The Abbey is situated on the east bank of the River Slaney on the North side of Baltinglass town.The Abbey was founded in 1148 by Dermot McMurrogh. Dermot McMurrogh brought Cistercian monks from Mellifont. It was established for the Cistercians which was called “The Valley of Salvation”.The six beautiful Gothic arches on either side of the nave, supported by alternate round and square pillars, are a noteworthy feature of the ruins.
Bective Abbey was founded in 1147 for the Cistercian Order by Murchad O'Maeil- Sheachlainn, King of Meath. It was Ireland's second Cistercian Abbey. The remains now visible at the Abbey date mainly from the 13th to 15th centuries. They include the church, chapter house and cloister. It is a protected structure and recorded on the register of National monuments of Ireland.
Castledermot Abbey is a ruined Franciscan friary in Castledermot, County Kildare, in the Republic of Ireland. It was founded in about the year 1300. A previous monastery was founded on the same site by Diarmait, a son of Áed Róin, King of Ulster, in the ninth century AD. The solid stonework is well preserved, seeming as secure and strong as the day it was first constructed.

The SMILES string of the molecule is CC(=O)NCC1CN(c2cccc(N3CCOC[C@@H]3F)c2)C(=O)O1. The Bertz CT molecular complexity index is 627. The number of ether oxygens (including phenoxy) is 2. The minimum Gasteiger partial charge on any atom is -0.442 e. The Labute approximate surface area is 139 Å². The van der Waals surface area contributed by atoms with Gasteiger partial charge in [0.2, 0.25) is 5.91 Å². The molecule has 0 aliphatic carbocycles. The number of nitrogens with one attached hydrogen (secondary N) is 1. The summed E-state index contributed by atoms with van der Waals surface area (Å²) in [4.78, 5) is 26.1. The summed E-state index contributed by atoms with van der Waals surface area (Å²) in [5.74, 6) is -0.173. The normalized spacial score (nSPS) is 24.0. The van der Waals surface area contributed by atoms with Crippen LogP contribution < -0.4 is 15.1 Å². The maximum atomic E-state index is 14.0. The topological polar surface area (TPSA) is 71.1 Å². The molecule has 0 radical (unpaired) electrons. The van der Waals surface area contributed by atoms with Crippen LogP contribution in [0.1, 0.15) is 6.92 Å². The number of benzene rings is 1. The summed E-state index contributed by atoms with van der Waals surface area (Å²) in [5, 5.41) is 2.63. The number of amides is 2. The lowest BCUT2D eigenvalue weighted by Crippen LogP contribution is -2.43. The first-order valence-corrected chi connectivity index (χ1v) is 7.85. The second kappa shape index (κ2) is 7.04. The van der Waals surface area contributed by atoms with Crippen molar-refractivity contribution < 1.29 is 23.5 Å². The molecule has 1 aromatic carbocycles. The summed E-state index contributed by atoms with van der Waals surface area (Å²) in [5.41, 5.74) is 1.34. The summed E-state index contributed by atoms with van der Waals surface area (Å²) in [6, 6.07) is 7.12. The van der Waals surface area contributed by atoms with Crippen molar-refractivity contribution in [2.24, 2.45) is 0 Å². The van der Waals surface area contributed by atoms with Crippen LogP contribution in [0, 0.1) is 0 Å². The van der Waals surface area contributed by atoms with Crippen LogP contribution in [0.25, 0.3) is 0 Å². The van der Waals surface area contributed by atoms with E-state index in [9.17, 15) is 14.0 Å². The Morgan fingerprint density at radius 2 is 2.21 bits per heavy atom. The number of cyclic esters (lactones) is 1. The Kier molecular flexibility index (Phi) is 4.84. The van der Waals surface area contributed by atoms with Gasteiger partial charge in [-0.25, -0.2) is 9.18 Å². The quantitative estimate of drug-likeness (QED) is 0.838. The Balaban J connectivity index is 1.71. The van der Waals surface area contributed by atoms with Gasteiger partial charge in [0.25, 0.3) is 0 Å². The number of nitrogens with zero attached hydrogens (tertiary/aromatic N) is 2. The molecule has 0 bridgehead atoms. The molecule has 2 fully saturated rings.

This ancient church at Castledermot was formerly known as Díseart Diarmada, meaning Dermot’s hermitage. The monastery was raided by the Vikings in the 9th century, but continued its existence at least until the 12th century. All that is left today is a splendidly reconstructed Romanesque doorway, which came from a church that has since vanished.
This is an impressive structure that dates back to 1285. Explore the cathedral and climb to the top of the magnificent 30 metre high round tower. The present building dates from the 13th century and is the second longest cathedral in Ireland. The cathedral contains some 16th-century monuments. The architectural style of the cathedral is Early Gothic and is built of limestone.
A majestic Roman Catholic cathedral located in Mullingar.The cathedral, which boasts a beautiful modernised Renaissance style, opened in 1936 and is the seat of the Bishop of Meath.The cathedral is both the cathedral church of the diocese of Meath and the principal centre of worship in the catholic parish of Mullingar, including parts of counties Meath and Westmeath.
The historic and spectacular Cathedral of Saint Patrick and Saint Felim is the most dominant building in Cavan Town. It is the seat of the Bishop of Kilmore, and the mother church of the Roman Catholic Diocese of Kilmore. It was built in the years 1938 to 1942 and was one of the last huge Roman catholic cathedrals in neo classical style.